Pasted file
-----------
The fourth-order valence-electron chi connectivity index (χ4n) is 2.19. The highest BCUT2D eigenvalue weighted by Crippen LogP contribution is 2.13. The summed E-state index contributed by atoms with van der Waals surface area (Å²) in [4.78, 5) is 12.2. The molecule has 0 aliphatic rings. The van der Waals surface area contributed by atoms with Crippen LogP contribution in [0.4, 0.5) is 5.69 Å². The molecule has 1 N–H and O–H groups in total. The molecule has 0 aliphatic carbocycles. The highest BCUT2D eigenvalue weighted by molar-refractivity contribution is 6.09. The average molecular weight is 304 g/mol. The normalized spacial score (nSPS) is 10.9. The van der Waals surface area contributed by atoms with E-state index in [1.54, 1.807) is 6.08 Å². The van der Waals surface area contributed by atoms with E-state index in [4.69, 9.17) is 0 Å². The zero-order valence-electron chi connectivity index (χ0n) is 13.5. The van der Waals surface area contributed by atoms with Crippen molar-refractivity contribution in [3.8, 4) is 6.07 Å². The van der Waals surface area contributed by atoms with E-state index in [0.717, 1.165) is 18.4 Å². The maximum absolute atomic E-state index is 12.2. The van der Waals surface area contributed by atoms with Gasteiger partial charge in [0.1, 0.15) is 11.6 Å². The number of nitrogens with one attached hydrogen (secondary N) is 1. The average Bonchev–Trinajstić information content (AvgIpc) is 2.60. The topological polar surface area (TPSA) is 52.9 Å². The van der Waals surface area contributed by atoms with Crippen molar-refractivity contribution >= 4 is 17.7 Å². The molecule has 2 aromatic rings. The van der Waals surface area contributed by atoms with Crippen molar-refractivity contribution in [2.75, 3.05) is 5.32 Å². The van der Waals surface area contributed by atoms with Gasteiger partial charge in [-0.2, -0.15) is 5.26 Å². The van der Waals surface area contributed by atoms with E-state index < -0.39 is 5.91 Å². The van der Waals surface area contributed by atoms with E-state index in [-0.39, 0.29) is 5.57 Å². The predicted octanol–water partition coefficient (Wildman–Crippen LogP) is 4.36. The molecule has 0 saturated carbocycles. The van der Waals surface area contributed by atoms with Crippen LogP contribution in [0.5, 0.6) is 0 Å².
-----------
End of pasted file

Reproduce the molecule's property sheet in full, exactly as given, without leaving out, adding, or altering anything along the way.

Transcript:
The fourth-order valence-electron chi connectivity index (χ4n) is 2.19. The highest BCUT2D eigenvalue weighted by Crippen LogP contribution is 2.13. The summed E-state index contributed by atoms with van der Waals surface area (Å²) in [4.78, 5) is 12.2. The molecule has 0 aliphatic rings. The van der Waals surface area contributed by atoms with Crippen LogP contribution in [0.4, 0.5) is 5.69 Å². The molecule has 1 N–H and O–H groups in total. The molecule has 0 aliphatic carbocycles. The highest BCUT2D eigenvalue weighted by molar-refractivity contribution is 6.09. The average molecular weight is 304 g/mol. The normalized spacial score (nSPS) is 10.9. The van der Waals surface area contributed by atoms with E-state index in [1.54, 1.807) is 6.08 Å². The van der Waals surface area contributed by atoms with E-state index in [4.69, 9.17) is 0 Å². The zero-order valence-electron chi connectivity index (χ0n) is 13.5. The van der Waals surface area contributed by atoms with Crippen molar-refractivity contribution in [3.8, 4) is 6.07 Å². The van der Waals surface area contributed by atoms with E-state index in [0.717, 1.165) is 18.4 Å². The maximum absolute atomic E-state index is 12.2. The van der Waals surface area contributed by atoms with Gasteiger partial charge in [0.1, 0.15) is 11.6 Å². The number of nitrogens with one attached hydrogen (secondary N) is 1. The average Bonchev–Trinajstić information content (AvgIpc) is 2.60. The topological polar surface area (TPSA) is 52.9 Å². The van der Waals surface area contributed by atoms with Crippen molar-refractivity contribution >= 4 is 17.7 Å². The molecule has 2 aromatic rings. The van der Waals surface area contributed by atoms with Crippen molar-refractivity contribution in [2.75, 3.05) is 5.32 Å². The van der Waals surface area contributed by atoms with Gasteiger partial charge in [-0.2, -0.15) is 5.26 Å². The van der Waals surface area contributed by atoms with E-state index < -0.39 is 5.91 Å². The van der Waals surface area contributed by atoms with E-state index in [-0.39, 0.29) is 5.57 Å². The predicted octanol–water partition coefficient (Wildman–Crippen LogP) is 4.36. The molecule has 0 saturated carbocycles. The van der Waals surface area contributed by atoms with Crippen LogP contribution in [0.5, 0.6) is 0 Å².